Spotlight on Oregon Farm to School
Nearly 70% of schools in the state purchase Oregon grown food.
For every dollar allocated through Oregon’s Farm to School program for procurement of Oregon grown and processed foods, two dollars of economic activity is generated in the local economy. While that 2-for-1 doubling excludes milk and butter purchases, this research conducted by Ecotrust in the report The Impact of Seven Cents, is a powerful argument for the benefit of investing in farm to school activities. During the 2018-2019 school year, more than $17 million was put into the pockets of Oregon’s producers and distributors – sales which represent a significant market opportunity for growers, and a huge potential impact for rural livelihoods.
The work Oregon Aglink facilitates through the Adopt a Farmer program has always been, in the most literal sense, bringing the farm to school and the school to the farm. This two-way path through field trips and classroom visits leads to discussions around what is growing in Oregon, how and where it is being grown, who is doing the work to produce the many products consumed every day, and why those decisions are made year round on farms, ranches, and fishing boats throughout the state. These connections between students and producers fulfills the Aglink vision that Oregonians will share an informed understanding of the state’s agriculture.
In July 2019, Oregon House Bill 2579, the Farm to School Bill, was passed unanimously. It was a unique bill that tripled the funding for Oregon’s Farm to School Grants from $4.5 million to $15 million and expanded the grant program to include pre-school settings and summer meals, as well as new infrastructure grants for producers who are ready to sell to schools. The goal of this competitive grant program is to provide financial resources for Oregon farmers, ranchers, seafood harvesters, and processors with specific equipment and infrastructure needs, and who intend to sell food produced or processed in Oregon to schools.
Prior to the first legislation in 2018, farm to school was happening intermittently, but the legislative focus allowed for a ground-swell and a subsequent increase in interest, sales and improved health outcomes. Formed in 2006, the Oregon Farm to School and School Garden Network only took one year before a “Farm to School” position was created in the Oregon Department of Agriculture. By 2008, the Oregon Department of Education had a similar position, which made Oregon the first state in the country to support farm to school efforts through two state agencies. Dual agency coordination is critical for removing barriers and creating opportunities that push and pull Oregon agricultural products through the school food market.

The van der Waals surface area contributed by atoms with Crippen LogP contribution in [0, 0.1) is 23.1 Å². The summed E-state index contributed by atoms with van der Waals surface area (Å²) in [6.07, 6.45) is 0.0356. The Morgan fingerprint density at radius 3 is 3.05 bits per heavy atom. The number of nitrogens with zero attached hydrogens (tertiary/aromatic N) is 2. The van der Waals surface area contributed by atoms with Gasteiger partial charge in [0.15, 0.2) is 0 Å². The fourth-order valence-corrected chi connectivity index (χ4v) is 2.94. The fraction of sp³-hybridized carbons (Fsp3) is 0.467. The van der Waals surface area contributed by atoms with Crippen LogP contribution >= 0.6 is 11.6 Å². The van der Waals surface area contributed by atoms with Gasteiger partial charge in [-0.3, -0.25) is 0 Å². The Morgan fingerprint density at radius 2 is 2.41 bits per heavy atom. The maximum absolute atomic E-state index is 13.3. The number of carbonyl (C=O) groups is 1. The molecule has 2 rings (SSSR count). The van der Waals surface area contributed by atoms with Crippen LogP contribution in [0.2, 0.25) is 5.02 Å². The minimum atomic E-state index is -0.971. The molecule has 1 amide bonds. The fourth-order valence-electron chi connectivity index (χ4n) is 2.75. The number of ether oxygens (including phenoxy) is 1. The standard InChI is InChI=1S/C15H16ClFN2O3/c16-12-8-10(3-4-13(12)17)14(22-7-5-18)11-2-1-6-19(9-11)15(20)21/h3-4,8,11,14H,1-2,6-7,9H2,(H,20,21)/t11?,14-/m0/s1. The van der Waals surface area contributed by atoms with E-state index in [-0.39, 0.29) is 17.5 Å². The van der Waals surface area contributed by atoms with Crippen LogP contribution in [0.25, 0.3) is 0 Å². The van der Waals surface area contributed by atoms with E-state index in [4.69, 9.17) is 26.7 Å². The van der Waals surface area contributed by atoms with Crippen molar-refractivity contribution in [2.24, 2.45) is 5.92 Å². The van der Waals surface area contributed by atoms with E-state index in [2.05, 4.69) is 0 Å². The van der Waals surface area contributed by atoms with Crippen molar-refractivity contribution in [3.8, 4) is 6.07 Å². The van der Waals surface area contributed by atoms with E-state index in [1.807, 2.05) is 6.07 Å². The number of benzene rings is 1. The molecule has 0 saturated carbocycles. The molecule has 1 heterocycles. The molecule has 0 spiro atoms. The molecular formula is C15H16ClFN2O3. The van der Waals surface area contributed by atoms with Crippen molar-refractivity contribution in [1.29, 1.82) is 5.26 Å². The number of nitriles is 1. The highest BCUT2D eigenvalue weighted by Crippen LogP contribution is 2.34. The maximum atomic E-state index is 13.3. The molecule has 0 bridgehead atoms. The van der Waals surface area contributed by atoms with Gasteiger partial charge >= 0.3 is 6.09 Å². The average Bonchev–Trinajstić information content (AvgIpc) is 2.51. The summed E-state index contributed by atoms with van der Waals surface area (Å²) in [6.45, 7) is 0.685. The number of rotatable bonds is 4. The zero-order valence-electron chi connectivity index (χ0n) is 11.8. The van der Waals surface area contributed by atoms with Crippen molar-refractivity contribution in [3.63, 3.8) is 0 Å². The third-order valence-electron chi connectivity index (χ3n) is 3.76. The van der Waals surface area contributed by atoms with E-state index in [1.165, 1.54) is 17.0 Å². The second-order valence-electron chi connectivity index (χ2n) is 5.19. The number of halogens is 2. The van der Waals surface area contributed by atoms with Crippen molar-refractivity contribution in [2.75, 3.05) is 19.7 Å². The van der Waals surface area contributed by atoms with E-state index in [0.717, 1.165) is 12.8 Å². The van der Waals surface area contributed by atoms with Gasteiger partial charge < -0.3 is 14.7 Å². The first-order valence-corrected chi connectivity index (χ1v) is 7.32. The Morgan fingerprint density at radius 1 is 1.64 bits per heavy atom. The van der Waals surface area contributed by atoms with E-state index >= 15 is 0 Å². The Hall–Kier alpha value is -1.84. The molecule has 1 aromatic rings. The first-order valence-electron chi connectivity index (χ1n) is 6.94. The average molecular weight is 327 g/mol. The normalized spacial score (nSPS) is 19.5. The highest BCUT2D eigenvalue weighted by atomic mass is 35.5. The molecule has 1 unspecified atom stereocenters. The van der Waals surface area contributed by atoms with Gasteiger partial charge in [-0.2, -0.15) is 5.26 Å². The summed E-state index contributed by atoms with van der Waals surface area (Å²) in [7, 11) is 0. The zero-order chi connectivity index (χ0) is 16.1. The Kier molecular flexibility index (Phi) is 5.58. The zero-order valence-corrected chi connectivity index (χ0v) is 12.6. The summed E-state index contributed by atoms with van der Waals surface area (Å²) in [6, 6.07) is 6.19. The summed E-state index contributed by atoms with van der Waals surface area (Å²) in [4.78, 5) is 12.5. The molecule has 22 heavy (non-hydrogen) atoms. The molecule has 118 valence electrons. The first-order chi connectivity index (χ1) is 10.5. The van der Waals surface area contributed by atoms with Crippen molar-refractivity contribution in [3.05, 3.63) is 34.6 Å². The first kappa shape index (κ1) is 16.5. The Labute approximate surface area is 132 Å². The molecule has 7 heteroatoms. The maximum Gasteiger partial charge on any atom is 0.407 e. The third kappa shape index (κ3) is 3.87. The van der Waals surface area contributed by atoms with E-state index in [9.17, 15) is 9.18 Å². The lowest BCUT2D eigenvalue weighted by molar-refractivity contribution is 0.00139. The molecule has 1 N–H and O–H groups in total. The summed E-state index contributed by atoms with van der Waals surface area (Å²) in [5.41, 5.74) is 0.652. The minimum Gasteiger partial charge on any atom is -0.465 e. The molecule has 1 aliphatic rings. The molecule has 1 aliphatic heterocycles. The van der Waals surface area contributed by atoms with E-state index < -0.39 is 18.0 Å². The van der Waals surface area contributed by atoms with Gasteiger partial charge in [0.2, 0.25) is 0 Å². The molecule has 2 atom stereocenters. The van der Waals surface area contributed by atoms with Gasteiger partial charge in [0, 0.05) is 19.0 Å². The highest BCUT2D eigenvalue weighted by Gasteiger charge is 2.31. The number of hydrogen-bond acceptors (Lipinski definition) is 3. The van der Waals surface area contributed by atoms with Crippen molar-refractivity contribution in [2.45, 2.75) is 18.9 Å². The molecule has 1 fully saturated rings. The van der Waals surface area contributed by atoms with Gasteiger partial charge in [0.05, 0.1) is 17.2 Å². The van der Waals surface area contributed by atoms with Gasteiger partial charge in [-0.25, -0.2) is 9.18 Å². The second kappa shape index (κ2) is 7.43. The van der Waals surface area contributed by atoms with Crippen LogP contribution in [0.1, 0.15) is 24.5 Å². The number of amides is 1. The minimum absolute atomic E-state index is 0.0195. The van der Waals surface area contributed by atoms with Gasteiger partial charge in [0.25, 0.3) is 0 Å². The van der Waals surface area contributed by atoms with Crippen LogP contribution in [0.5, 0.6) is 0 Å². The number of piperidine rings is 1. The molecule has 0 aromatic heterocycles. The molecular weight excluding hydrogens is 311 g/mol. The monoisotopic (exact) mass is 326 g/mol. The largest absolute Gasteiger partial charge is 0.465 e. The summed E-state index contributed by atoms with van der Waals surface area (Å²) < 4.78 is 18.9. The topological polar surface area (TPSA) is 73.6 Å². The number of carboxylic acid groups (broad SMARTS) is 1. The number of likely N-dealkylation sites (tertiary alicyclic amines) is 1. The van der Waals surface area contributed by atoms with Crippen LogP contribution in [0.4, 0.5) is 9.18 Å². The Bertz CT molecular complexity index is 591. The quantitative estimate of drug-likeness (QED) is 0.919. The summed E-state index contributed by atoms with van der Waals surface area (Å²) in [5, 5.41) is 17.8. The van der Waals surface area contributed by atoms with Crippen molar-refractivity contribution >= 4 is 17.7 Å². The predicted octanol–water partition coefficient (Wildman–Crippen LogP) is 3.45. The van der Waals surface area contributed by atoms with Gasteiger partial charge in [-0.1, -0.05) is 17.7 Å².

A small pilot funding amount of $200,000 in 2011 gave 11 school districts in Oregon a “food transformation” with 87.5% of the fund buying Oregon grown foods to be served in meal programs and 12.5% dedicated to food, agriculture, and gardening based activities (EcoTrust Jan. 24, 2013). Funding was expanded in 2013, 2015, 2017 and 2019 to continue program initiatives of procuring local food to be served in school cafeterias and through farm and school garden education.
“That’s what’s unique about farm-to-school programs,” says Michelle Markesteyn, PhD, currently serving as Oregon Aglink’s 2nd Vice President. She wrote the original bill that went through the legislature in 2011. “There’s a huge economic opportunity for Oregon agriculture and for kids.”
Careers in agriculture have also increased over time and agriculture programs in schools become an entry point for youth that may have never otherwise considered being in the wide variety of careers in agriculture. There are currently over 700 school gardens around the state from rural schools in eastern Oregon to large cities like Portland and Eugene.
“I think the ag community doesn’t necessarily grasp how insanely valuable it is economically,” adds Markestyn. “We are talking more than $17 million in sales, well more, and economic report show that it’s directly traceable to 401 of 406 economic sectors in the state by Bruce Soriety at OSU.”
Oregon’s Farm to School and School Garden Programs are a model for the rest of the country in a time where political division can cause major rifts. Bipartisan efforts in programs like these bring together both Republicans and Democrats, while also bridging the urban-rural-suburban-coastal-tribal divides. For example, as part of an Oregon Boat to School promotion, kids in Bend-LaPine School District met trawl fishermen in the classroom, learned about the resource fishing families provide, and enjoyed seafood at school lunch.
The fact that many Oregon farmers are unaware that a percentage of their produce is going toward school lunch programs is not surprising. According to Markestyn she considers it “not just a win, but the goal” that sourcing locally for schools and connecting youth to local agriculture is “just how we do business.”
“Now that we have institutionalized schools into distribution centers, that’s the goal,” she says. “It’s consistent and this is what we mean by making sourcing locally for schools a ‘norm’ and not the exception.”
Written by Katie Schrock
Knowing the diversity of the origin and processes behind food, fiber, and shelter helps everyone in Oregon appreciate their impact is part of Oregon Aglink’s vision statement. As the Adopt a Farmer program enters its 10th school year, amid a global pandemic, farmers, ranchers, and fishers will continue to connect with middle school students around the state virtually until on-farm field trips and in-person classroom visits are able to safely resume. If you’re an Oregon producer interested in participating in the Adopt a Farmer program, please email email@example.com. To connect with schools involved with the Oregon Farm to School and School Garden Network, email firstname.lastname@example.org.